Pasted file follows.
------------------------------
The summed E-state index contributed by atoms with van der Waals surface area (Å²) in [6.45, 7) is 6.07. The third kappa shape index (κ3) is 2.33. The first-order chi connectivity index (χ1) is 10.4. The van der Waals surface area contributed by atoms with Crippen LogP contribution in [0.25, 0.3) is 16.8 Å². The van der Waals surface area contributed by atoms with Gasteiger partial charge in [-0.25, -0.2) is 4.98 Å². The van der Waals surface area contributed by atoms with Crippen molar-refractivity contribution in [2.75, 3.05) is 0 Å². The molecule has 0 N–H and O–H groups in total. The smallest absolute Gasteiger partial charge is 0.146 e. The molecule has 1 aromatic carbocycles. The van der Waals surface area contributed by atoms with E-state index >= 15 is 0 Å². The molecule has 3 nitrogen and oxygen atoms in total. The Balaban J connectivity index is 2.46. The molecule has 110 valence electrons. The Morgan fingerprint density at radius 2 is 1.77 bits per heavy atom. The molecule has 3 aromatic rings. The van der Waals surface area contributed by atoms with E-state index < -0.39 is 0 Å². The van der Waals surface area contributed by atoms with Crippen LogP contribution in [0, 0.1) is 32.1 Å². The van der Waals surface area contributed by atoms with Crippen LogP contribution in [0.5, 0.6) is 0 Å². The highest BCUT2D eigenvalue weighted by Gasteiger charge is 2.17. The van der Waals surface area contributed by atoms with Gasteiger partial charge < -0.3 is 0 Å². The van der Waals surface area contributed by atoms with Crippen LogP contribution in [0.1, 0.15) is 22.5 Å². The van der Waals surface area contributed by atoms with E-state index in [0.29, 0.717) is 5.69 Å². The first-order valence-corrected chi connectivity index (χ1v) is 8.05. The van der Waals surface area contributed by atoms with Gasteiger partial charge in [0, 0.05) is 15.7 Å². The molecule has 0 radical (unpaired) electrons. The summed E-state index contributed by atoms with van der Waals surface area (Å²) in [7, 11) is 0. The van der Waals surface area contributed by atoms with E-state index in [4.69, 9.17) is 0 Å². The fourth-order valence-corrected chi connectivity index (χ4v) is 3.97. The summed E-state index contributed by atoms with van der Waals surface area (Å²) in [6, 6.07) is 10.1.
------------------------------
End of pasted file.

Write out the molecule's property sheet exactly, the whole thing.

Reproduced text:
The summed E-state index contributed by atoms with van der Waals surface area (Å²) in [6.45, 7) is 6.07. The third kappa shape index (κ3) is 2.33. The first-order chi connectivity index (χ1) is 10.4. The van der Waals surface area contributed by atoms with Crippen LogP contribution in [0.25, 0.3) is 16.8 Å². The van der Waals surface area contributed by atoms with Gasteiger partial charge in [-0.25, -0.2) is 4.98 Å². The van der Waals surface area contributed by atoms with Crippen molar-refractivity contribution in [2.75, 3.05) is 0 Å². The molecule has 0 N–H and O–H groups in total. The smallest absolute Gasteiger partial charge is 0.146 e. The molecule has 1 aromatic carbocycles. The van der Waals surface area contributed by atoms with E-state index >= 15 is 0 Å². The molecule has 3 nitrogen and oxygen atoms in total. The Balaban J connectivity index is 2.46. The molecule has 110 valence electrons. The Morgan fingerprint density at radius 2 is 1.77 bits per heavy atom. The molecule has 3 aromatic rings. The van der Waals surface area contributed by atoms with E-state index < -0.39 is 0 Å². The van der Waals surface area contributed by atoms with Crippen LogP contribution in [0, 0.1) is 32.1 Å². The van der Waals surface area contributed by atoms with Crippen LogP contribution in [0.5, 0.6) is 0 Å². The highest BCUT2D eigenvalue weighted by Gasteiger charge is 2.17. The van der Waals surface area contributed by atoms with Gasteiger partial charge < -0.3 is 0 Å². The van der Waals surface area contributed by atoms with Crippen LogP contribution in [0.1, 0.15) is 22.5 Å². The van der Waals surface area contributed by atoms with E-state index in [0.29, 0.717) is 5.69 Å². The first-order valence-corrected chi connectivity index (χ1v) is 8.05. The van der Waals surface area contributed by atoms with Gasteiger partial charge in [0, 0.05) is 15.7 Å². The molecule has 0 radical (unpaired) electrons. The summed E-state index contributed by atoms with van der Waals surface area (Å²) in [7, 11) is 0. The van der Waals surface area contributed by atoms with E-state index in [4.69, 9.17) is 0 Å². The fourth-order valence-corrected chi connectivity index (χ4v) is 3.97. The summed E-state index contributed by atoms with van der Waals surface area (Å²) in [6, 6.07) is 10.1.